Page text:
Kolbe was a unique kind of priest among Catholics. In a somewhat Jesuit style, he had an evangelistic fervor. He used several forms of media and mass production to circulate the message of Christ among the Polish people. In 1922, he began the publication “Knight of the Immaculate” which eventually circulated over one million issues before the war caused publications to cease. Between world wars, Kolbe was instrumental in founding Franciscan friaries and evangelistic hubs in Warsaw and Nagasaki, Japan. He spent 6 years (1930-36) in Japan helping to establish the mission work there.

During WWII, Kolbe helped to harbor and protect more than 1,500 Jewish refugees. It is believed that he even provided them with resources to celebrate the Jewish religious feasts. During this time he used his writing skills and printing resources to publish several different works exposing the evils of Nazism and the German occupation of central Europe.

On February 17, 1941, Kolbe was arrested by the Gestapo as a result of the circulation of his article entitled “Truth.” He was imprisoned in Warsaw for a short time before being carried off to Auschwitz on May 28, 1941. As mentioned above, Kolbe died in July of 1941 by lethal injection in the camp’s underground cell chamber. He was beatified by Pope Paul VI on October 17, 1971, and canonized by Pope John Paul II on October 10, 1982. John Paul II gave them the title, “Martyr of Charity.”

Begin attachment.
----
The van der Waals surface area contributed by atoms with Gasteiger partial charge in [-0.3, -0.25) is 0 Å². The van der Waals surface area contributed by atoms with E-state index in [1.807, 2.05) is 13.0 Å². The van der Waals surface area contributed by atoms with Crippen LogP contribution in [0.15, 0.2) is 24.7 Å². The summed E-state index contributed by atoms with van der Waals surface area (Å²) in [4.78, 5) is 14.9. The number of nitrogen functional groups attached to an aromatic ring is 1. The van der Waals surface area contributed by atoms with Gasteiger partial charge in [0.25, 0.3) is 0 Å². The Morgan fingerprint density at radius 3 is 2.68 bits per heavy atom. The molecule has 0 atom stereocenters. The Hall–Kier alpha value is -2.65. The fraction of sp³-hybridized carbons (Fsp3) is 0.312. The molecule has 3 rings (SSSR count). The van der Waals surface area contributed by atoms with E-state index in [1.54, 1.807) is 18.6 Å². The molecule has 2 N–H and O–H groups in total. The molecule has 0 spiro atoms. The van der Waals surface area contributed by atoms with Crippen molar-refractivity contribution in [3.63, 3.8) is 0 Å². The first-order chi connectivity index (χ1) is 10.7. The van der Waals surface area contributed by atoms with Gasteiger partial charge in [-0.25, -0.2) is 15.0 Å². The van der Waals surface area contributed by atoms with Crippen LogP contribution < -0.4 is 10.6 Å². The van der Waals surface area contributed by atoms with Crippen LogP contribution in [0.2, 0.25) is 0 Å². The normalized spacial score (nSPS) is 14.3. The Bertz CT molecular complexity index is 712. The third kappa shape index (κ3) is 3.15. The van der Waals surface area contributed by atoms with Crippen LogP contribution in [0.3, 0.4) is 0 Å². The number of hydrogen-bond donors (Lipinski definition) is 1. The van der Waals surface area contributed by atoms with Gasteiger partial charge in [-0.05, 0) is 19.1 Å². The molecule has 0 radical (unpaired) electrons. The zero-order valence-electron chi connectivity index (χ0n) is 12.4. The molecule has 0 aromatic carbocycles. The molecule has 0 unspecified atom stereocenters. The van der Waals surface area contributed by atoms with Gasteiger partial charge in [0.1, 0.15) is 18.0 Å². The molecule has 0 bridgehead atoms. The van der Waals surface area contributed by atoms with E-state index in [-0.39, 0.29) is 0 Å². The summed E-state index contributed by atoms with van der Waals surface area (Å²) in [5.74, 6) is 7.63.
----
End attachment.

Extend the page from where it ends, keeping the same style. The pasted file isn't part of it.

-This biography is adapted from, among other sources, the New Catholic Encyclopedia.


The Entrance to Auschwitz – “Work Makes Free”

The largest of the Nazi concentration camps, Auschwitz was actually made up  of three separate camps which together formed a network of sorts.

Auschwitz I was the base camp and the first to be occupied and utilized by the Nazis. The base camp eventually expanded to include the extermination camp Auschwitz II, also known as Birkenau and Auschwitz III which was a labor camp. Early on, the prisoners who were brought to Auschwitz were given the false hope that if they worked hard they would be rewarded and eventually set free, just as the entrance sign promised. In the camp’s later years (it was liberated in early 1945) the auspices of work-rewarded freedom were gone. Most people were never even given the chance to work and taken straight to their deaths as a result of mass executions.